The fish paksiw has all the combined flavors of the sourness of the vinegar, the umami of the fish, the savoriness of the garlic, and the earthy flavor of ginger that’ll make you feel that you’re eating a well-balanced healthy meal.

4. Sarciado – fish with tomatoes and eggs

sarsyadoGalunggong Sarciado
Image credit: Manila Central Market & Restaurant

Having young picky-eaters at home can sometimes make it harder for families to pick their ulam (viands), so we’re including sarsyadong isda (sarciado) in this list because kids tend to like tomato-based dishes.

The most common fish used for this dish is galunggong (blackfin scad). To cook sarciado, fry the fish first, then set it aside. Toss chopped tomatoes, garlic, and onion in hot oil, then add some water, fish sauce, tomato paste, and peppercorns. Bring everything to a boil, then mix in beaten eggs until it scrambles. Mix the fried fish with the sauce and you’ll have an amazing dinner.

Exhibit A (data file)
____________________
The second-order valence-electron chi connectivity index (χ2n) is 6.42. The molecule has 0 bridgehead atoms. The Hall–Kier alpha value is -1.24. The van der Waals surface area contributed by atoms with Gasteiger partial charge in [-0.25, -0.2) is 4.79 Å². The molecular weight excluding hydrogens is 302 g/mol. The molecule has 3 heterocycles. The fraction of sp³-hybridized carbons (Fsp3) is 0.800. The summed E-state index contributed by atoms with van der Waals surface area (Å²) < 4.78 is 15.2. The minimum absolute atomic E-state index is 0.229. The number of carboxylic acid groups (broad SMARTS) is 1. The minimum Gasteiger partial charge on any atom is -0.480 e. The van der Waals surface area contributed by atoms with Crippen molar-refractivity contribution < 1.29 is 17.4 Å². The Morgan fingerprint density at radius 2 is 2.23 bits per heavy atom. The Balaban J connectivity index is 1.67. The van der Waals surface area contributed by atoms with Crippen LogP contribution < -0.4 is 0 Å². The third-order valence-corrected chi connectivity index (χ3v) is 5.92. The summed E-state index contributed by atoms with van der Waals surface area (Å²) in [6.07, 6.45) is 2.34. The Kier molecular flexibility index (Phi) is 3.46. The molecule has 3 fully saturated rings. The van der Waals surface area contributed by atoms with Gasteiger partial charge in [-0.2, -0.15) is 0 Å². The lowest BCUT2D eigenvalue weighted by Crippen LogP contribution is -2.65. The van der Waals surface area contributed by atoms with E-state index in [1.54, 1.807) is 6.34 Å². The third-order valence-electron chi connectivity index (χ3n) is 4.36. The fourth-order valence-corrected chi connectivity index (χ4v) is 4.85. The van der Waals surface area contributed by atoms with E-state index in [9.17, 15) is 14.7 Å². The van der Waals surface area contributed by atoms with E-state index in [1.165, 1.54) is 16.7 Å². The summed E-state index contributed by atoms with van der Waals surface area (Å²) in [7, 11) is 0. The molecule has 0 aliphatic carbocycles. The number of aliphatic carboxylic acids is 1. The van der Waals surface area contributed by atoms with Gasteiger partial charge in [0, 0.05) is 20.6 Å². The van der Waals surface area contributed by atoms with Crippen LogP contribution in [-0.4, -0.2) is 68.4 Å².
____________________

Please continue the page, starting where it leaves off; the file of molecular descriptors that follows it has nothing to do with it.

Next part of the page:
5. Kinilaw – Filipino ceviche

Kinilaw tanigue
Tanigue Kinilaw
Image credit: Diana Limjoco

The key to a really good kinilaw is fresh fish, so it’s perfect for those living or on vacation near the coasts and why it’s a common ulam (viand) for fisherfolk.

If it isn’t obvious yet, you don’t really need to cook kinilaw. All you need to do is chop up a fresh fish fillet, such as tanigue (Spanish mackerel) and mix it in a bowl with minced ginger, red chilis, calamansi juice, sugar, pepper, and salt.